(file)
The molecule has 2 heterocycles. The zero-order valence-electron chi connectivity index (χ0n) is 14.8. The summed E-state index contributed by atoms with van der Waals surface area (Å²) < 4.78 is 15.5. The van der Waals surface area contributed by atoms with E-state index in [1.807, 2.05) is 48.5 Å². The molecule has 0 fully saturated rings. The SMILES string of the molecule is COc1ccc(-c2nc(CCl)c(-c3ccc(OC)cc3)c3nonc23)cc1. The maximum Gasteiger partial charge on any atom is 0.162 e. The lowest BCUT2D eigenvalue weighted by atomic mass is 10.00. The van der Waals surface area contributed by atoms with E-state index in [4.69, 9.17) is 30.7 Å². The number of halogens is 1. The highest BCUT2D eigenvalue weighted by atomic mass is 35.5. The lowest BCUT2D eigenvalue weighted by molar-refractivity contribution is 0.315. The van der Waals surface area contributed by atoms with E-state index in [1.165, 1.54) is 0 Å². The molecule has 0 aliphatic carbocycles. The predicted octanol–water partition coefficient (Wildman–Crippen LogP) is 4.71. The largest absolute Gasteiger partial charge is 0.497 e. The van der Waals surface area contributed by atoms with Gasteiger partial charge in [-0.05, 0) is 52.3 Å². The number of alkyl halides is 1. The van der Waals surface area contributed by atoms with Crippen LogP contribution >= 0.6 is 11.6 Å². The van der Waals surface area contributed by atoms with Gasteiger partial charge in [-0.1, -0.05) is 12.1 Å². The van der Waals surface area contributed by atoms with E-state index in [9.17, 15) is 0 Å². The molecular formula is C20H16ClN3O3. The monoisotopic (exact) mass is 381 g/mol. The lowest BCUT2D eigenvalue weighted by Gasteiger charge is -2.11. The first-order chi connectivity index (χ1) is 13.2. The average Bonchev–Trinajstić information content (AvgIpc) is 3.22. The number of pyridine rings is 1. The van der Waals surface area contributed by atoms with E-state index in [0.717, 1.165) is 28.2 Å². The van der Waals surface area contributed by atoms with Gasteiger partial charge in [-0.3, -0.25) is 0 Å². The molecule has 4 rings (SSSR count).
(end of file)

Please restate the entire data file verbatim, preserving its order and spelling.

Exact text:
The molecule has 2 heterocycles. The zero-order valence-electron chi connectivity index (χ0n) is 14.8. The summed E-state index contributed by atoms with van der Waals surface area (Å²) < 4.78 is 15.5. The van der Waals surface area contributed by atoms with E-state index in [1.807, 2.05) is 48.5 Å². The molecule has 0 fully saturated rings. The SMILES string of the molecule is COc1ccc(-c2nc(CCl)c(-c3ccc(OC)cc3)c3nonc23)cc1. The maximum Gasteiger partial charge on any atom is 0.162 e. The lowest BCUT2D eigenvalue weighted by atomic mass is 10.00. The van der Waals surface area contributed by atoms with E-state index in [4.69, 9.17) is 30.7 Å². The number of halogens is 1. The highest BCUT2D eigenvalue weighted by atomic mass is 35.5. The lowest BCUT2D eigenvalue weighted by molar-refractivity contribution is 0.315. The van der Waals surface area contributed by atoms with E-state index in [1.165, 1.54) is 0 Å². The molecule has 0 aliphatic carbocycles. The predicted octanol–water partition coefficient (Wildman–Crippen LogP) is 4.71. The largest absolute Gasteiger partial charge is 0.497 e. The van der Waals surface area contributed by atoms with Gasteiger partial charge in [-0.05, 0) is 52.3 Å². The number of alkyl halides is 1. The van der Waals surface area contributed by atoms with Crippen LogP contribution >= 0.6 is 11.6 Å². The van der Waals surface area contributed by atoms with Gasteiger partial charge in [-0.1, -0.05) is 12.1 Å². The van der Waals surface area contributed by atoms with E-state index in [9.17, 15) is 0 Å². The molecular formula is C20H16ClN3O3. The monoisotopic (exact) mass is 381 g/mol. The lowest BCUT2D eigenvalue weighted by Gasteiger charge is -2.11. The first-order chi connectivity index (χ1) is 13.2. The average Bonchev–Trinajstić information content (AvgIpc) is 3.22. The number of pyridine rings is 1. The van der Waals surface area contributed by atoms with E-state index in [0.717, 1.165) is 28.2 Å². The van der Waals surface area contributed by atoms with Gasteiger partial charge in [-0.3, -0.25) is 0 Å². The molecule has 4 rings (SSSR count).